Ceremonies commemorating the 20th anniversary of the Sept. 11, 2001 terrorist attacks on the World Trade Center in New York City, the Pentagon building in Virginia and outside of Shanksville, Pennsylvania, took place across the country and state on Saturday.
Deputy Chief Dan Grimes organized a service at Central Emergency Services in Soldotna and Soldotna City Council member Dave Carey led a 9/11 march to honor the lives lost that morning 20 years ago.
The mood was somber Saturday morning at CES, Grimes said, as the on-shift crew prepared to pay their respects to the victims of the terrorist attacks.
Grimes said he remembers the day of the attacks well. He was working for the Fairbanks International Airport at the time, he said, when he got the call that the twin towers had fallen.
“We had just finished training the night before … so I was home asleep,” Grimes said. “And I, like probably a lot of people, I got that phone call: ‘Go turn on your TV.’”
The shock of witnessing the attacks on TV didn’t hit him immediately, he said. But when it did, it hit hard.
“Watching the tower fall one after the other was the most gut-wrenching thing,” Grimes said. “You just knew, for 100% fact, that a terrible tragedy just occurred.”
He said it seemed like a lot of people united after the 9/11 attacks.
“In the hours after that are little groups of us meeting up, just sharing a moment,” Grimes said. “That camaraderie of grief, that forms when you’re sharing the same trauma.”
He led the small ceremony at CES to honor the victims of the terrorist attacks.
Grimes spoke about the importance of maintaining the legacy of those who died during the attack. He also emphasized the need for unity, particularly now when it seems the country is divided.
“Now here we are 20 years later, and I would say that we’re not more troubled than that day, but just as divided and broken in ways,” he said during the ceremony. “And yet here we stand together … the unity of our mission always rings through. That’s the piece that will bring us together.”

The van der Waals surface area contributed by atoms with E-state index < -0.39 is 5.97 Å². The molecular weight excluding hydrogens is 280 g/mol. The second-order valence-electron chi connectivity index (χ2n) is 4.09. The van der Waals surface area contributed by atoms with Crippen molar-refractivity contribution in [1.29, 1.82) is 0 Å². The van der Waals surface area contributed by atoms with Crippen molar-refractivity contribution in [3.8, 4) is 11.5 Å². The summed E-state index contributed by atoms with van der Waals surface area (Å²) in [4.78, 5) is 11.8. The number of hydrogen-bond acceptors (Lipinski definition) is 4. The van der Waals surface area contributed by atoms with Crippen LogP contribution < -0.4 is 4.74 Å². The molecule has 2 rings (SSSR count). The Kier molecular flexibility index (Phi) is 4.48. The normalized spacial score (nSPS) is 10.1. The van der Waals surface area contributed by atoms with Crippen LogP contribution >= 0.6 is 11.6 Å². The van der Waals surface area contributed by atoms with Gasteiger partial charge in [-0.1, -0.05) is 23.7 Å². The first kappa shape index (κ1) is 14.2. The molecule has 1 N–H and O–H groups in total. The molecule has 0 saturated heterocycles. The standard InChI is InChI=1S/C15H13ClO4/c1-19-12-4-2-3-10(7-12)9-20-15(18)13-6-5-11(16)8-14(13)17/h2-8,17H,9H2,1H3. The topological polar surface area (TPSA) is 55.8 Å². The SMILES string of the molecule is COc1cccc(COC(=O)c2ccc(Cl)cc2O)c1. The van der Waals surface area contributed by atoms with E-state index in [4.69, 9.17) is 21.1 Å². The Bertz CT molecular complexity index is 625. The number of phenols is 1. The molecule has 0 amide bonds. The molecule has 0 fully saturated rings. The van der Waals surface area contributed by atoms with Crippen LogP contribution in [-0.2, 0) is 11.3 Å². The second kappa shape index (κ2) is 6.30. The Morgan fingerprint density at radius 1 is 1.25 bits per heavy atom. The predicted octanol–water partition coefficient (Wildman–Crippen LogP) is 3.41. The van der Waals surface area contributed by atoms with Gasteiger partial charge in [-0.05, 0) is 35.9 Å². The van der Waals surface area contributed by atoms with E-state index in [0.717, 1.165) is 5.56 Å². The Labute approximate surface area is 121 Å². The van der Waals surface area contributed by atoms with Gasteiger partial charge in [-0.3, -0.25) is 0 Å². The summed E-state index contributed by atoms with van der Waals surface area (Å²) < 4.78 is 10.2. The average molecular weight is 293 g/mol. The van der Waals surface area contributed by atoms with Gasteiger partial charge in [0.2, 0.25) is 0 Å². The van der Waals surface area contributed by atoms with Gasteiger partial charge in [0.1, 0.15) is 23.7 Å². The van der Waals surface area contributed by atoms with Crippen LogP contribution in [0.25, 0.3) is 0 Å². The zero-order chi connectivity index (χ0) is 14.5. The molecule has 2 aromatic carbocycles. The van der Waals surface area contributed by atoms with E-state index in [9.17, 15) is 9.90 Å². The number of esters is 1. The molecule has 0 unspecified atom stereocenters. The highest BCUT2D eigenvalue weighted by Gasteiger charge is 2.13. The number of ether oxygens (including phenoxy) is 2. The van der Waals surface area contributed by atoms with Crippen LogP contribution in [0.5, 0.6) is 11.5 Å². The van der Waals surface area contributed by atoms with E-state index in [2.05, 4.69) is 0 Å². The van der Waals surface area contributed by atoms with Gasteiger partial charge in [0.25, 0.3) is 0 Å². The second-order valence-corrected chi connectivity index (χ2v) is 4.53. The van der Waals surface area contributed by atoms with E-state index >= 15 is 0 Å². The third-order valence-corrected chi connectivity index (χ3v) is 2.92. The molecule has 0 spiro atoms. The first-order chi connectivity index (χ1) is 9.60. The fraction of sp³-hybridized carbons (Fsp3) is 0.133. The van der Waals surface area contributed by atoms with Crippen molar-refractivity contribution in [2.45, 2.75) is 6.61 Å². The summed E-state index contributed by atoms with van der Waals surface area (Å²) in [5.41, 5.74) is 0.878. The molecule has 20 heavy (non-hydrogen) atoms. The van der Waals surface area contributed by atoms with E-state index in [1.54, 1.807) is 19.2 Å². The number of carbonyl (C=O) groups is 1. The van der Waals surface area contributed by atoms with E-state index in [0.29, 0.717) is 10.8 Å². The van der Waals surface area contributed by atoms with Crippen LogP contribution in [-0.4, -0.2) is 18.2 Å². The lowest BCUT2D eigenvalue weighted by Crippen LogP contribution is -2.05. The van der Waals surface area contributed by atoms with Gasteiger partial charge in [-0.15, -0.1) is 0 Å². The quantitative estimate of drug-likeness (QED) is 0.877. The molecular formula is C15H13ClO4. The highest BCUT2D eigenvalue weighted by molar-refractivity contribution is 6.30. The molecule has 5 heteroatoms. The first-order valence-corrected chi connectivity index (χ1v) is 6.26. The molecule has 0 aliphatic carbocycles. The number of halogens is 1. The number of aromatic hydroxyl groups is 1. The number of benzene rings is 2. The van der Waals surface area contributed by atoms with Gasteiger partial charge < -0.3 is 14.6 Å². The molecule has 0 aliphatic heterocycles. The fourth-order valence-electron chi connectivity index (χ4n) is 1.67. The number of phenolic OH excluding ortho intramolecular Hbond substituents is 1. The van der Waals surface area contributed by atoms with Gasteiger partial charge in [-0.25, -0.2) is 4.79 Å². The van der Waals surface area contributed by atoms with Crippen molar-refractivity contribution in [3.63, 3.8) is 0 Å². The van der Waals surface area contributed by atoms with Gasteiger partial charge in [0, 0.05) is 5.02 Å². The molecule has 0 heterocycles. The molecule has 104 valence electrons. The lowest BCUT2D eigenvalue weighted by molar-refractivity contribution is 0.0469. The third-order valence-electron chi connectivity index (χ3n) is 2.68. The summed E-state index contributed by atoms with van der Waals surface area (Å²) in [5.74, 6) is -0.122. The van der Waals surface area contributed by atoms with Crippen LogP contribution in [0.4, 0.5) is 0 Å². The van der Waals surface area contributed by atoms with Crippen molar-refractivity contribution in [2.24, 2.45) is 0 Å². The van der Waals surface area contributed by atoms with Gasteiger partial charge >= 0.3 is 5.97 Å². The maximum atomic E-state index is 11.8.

The crew at CES, as well as a few community members, toward the end of the ceremony placed a garden of United States flags outside the building to honor the more than 400 first responders who lost their lives on 9/11.
Another group met at City Hall on Saturday morning for a 9/11 flag march to Soldotna Creek Park. Council member Carey planned the gathering.
The crowd of 14 marched south on Birch Street from City Hall to the Veterans of Foreign Affairs parking lot, where they sang “The Battle Hymn of the Republic.” From there, they continued to Farnsworth Park to sing “America the Beautiful” and made their way to Soldotna Creek Park where they sang “America (My Country ‘Tis of Thee).”
Carey spoke about the importance of learning history, supporting the armed services and bringing up the next generation to be respectful.
“We are a very patriotic community, and I hope each of you know that because you are part of it,” he said to the group. “It is just wonderful to live here.”
Soldotna Mayor Paul Whitney closed Saturday’s ceremony by reading the city council’s 9/11 remembrance resolution presented at Soldotna’s Wednesday council meeting.
“As we approach the 20th anniversary of the terrorist attack committed against the United States on September 11, 2001, the Soldotna City Council expresses their support for remembrance of that tragic day,” Whitney read. “And whereas 20 years later, people around the world continue to mourn the tremendous loss of innocent life on that fateful day.”